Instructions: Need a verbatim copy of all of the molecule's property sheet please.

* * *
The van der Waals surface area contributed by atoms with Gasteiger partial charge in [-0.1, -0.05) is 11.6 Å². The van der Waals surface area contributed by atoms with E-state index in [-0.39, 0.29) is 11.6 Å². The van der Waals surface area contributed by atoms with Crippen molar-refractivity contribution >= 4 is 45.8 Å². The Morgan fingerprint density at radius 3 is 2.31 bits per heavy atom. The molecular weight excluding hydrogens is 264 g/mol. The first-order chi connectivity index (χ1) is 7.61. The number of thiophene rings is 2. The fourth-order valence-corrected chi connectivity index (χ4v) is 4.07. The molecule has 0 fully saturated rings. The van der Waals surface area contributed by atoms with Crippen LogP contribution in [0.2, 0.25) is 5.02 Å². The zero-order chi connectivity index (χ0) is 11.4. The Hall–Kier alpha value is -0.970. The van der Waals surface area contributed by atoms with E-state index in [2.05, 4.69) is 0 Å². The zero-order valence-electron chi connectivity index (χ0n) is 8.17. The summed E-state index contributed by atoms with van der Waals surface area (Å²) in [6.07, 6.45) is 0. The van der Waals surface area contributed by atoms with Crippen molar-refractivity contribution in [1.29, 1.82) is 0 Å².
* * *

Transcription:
The van der Waals surface area contributed by atoms with Gasteiger partial charge in [-0.1, -0.05) is 11.6 Å². The van der Waals surface area contributed by atoms with E-state index in [-0.39, 0.29) is 11.6 Å². The van der Waals surface area contributed by atoms with Crippen molar-refractivity contribution >= 4 is 45.8 Å². The Morgan fingerprint density at radius 3 is 2.31 bits per heavy atom. The molecular weight excluding hydrogens is 264 g/mol. The first-order chi connectivity index (χ1) is 7.61. The number of thiophene rings is 2. The fourth-order valence-corrected chi connectivity index (χ4v) is 4.07. The molecule has 0 fully saturated rings. The van der Waals surface area contributed by atoms with Crippen LogP contribution in [0.2, 0.25) is 5.02 Å². The zero-order chi connectivity index (χ0) is 11.4. The Hall–Kier alpha value is -0.970. The van der Waals surface area contributed by atoms with E-state index in [2.05, 4.69) is 0 Å². The zero-order valence-electron chi connectivity index (χ0n) is 8.17. The summed E-state index contributed by atoms with van der Waals surface area (Å²) in [6.07, 6.45) is 0. The van der Waals surface area contributed by atoms with Crippen molar-refractivity contribution in [1.29, 1.82) is 0 Å².